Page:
Microsoft Says No to Paying Bug Bounties

Microsoft has no plans to follow in the footsteps of Mozilla and Google and pay researchers cash rewards for the bugs that they find in Microsoft’s products.

Microsoft has no plans to follow in the footsteps of Mozilla and Google and pay researchers cash rewards for the bugs that they find in Microsoft’s products.

In the wake of both Mozilla and Google significantly increasing their bug bounties to the $3,000 range, there have been persistent rumors in the security community that Microsoft soon would follow suit and start paying bounties as well. However, a company official said on Thursday that Microsoft was not interested in paying bounties.

“We value the researcher ecosystem, and show that in a variety of ways, but we don’t think paying a per-vuln bounty is the best way. Especially when across the researcher community the motivations aren’t always financial. It is well-known that we acknowledge researcher’s contributions in our bulletins when a researcher has coordinated the release of vulnerability details with the release of a security update,” Microsoft’s Jerry Bryant said in an email. “While we do not provide a monetary reward on a per-bug basis, like any other industry, we do recognize and honor talent. We’ve had several influential folks from the researcher community join our security teams as Microsoft employees. We’ve also entered into contracts directly with many vendors and sometimes individual researchers to test our products for vulnerabilities before they’re released. Many of these vendors and individuals first came to our attention based on the high-quality and unique approaches demonstrated by the vulnerabilities they reported to the MSRC.”

Some researchers have been calling on large software vendors such as Microsoft, Adobe, Apple and others to pay for the bugs that outsiders find in their products, but so far none of these companies has shown any indication that they’re willing to do so. Third-party vulnerability buyers such as TippingPoint’s Zero Day Initiative and iDefense Labs pay varying amounts for vulnerabilities, depending upon the severity of the bug. And there is also an unknown number of bugs sold to government agencies, defense contractors and other buyers in private sales every year.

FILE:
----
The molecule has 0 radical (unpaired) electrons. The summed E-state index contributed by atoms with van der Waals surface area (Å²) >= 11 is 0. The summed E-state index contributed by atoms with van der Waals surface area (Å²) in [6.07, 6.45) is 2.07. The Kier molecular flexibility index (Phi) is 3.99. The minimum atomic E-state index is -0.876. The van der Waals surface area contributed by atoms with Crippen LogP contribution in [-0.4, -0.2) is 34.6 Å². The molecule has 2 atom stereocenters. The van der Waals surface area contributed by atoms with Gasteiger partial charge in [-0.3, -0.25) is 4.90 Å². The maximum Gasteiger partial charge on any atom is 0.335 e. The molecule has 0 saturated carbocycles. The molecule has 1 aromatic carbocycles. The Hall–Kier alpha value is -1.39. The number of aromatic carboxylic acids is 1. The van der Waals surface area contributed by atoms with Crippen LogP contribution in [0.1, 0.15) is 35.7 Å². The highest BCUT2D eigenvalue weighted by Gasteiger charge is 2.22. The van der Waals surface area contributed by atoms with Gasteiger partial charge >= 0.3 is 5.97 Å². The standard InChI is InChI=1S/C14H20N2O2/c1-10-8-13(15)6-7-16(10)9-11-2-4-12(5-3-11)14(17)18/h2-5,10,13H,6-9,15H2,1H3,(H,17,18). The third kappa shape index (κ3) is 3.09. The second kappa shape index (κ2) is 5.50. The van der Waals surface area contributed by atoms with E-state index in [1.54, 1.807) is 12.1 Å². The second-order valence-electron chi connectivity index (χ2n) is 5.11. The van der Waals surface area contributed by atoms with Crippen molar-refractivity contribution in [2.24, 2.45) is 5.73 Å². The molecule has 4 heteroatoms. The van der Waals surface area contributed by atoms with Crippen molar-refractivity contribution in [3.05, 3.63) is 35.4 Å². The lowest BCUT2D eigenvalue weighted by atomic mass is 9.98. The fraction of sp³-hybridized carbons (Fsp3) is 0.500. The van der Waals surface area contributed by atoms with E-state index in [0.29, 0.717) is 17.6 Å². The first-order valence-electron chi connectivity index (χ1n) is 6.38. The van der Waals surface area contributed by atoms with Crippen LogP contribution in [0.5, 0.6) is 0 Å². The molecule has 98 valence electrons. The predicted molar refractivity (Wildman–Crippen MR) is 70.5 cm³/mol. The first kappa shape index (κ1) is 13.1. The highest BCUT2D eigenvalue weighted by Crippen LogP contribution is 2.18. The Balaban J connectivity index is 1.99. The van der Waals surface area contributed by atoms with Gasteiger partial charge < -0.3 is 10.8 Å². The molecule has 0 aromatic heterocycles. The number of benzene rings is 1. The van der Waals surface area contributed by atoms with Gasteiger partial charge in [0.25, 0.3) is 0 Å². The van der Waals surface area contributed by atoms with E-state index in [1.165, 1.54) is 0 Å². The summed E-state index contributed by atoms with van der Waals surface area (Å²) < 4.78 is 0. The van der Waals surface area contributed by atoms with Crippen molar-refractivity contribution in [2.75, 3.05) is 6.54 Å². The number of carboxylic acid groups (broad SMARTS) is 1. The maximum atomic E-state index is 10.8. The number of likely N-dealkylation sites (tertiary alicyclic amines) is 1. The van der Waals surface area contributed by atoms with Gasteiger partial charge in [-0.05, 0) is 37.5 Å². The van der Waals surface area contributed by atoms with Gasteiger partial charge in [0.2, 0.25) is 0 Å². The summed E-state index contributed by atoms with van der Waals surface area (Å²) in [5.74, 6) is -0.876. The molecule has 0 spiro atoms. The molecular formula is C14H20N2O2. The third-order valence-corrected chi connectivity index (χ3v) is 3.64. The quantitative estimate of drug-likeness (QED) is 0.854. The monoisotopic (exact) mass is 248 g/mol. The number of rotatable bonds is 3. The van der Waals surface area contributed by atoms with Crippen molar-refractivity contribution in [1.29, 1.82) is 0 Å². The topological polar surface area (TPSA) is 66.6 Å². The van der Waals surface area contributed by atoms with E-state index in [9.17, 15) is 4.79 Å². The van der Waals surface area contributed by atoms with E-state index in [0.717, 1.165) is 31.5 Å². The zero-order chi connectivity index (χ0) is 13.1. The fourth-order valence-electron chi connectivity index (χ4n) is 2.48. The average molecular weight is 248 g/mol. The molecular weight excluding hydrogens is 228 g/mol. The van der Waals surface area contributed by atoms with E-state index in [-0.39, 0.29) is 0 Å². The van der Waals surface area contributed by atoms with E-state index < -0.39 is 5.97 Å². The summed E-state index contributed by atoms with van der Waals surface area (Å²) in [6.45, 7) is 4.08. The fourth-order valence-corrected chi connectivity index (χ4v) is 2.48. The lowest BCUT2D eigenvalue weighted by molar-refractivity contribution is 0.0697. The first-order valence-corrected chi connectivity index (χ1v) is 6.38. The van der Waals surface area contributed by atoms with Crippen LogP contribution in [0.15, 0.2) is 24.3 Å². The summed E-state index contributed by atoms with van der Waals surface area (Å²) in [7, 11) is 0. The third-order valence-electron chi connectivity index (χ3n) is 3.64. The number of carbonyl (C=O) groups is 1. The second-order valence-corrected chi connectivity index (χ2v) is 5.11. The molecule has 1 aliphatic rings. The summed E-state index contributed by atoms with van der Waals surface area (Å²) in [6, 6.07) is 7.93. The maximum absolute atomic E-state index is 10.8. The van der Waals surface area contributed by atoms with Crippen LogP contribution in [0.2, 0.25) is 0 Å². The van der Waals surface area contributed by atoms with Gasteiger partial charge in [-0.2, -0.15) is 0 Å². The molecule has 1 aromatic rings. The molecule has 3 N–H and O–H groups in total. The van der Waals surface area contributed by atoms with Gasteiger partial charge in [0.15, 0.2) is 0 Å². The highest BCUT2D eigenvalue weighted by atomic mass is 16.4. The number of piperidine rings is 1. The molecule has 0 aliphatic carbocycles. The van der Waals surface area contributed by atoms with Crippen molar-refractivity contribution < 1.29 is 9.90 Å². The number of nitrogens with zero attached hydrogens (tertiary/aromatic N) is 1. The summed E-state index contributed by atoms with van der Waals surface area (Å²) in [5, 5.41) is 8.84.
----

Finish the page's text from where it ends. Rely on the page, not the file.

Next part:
Mozilla last week said it was raising its bug bounty to $3,000, and Google made a similar move four days later, jacking its top price up to $3,133.7.

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Microsoft has been using outside researchers to test their software for security flaws on a contract and one-off basis for years now. But much of that work goes to boutique consultancies and not to individual researchers who find the bugs on their own time. That’s one of the reasons that some researchers have been encouraging their peers to stop reporting vulnerabilities to vendors who don’t pay bug bounties. The reasoning being that the vendors have their own in-house testers and consultants, who are getting paid, so there’s nothing in it for outside researchers, aside from an acknowledgement from the vendor.

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Discussion

  • Anonymouse on

    It takes lots of time and effort to find unreported vulnerabilities, yet researchers are not being compensated for their work...  Why should researchers bother reporting these bugs privately to companies first?  Why reward the company when they will not reward the researcher?  What should then motivate the researcher to continue discovering software flaws so that software for all of us is more secure?  I'm sorry but handing out, "A for effort" and building up your "e-cred" without a financial return offers little incentive to work with companies.

     

    -mouse

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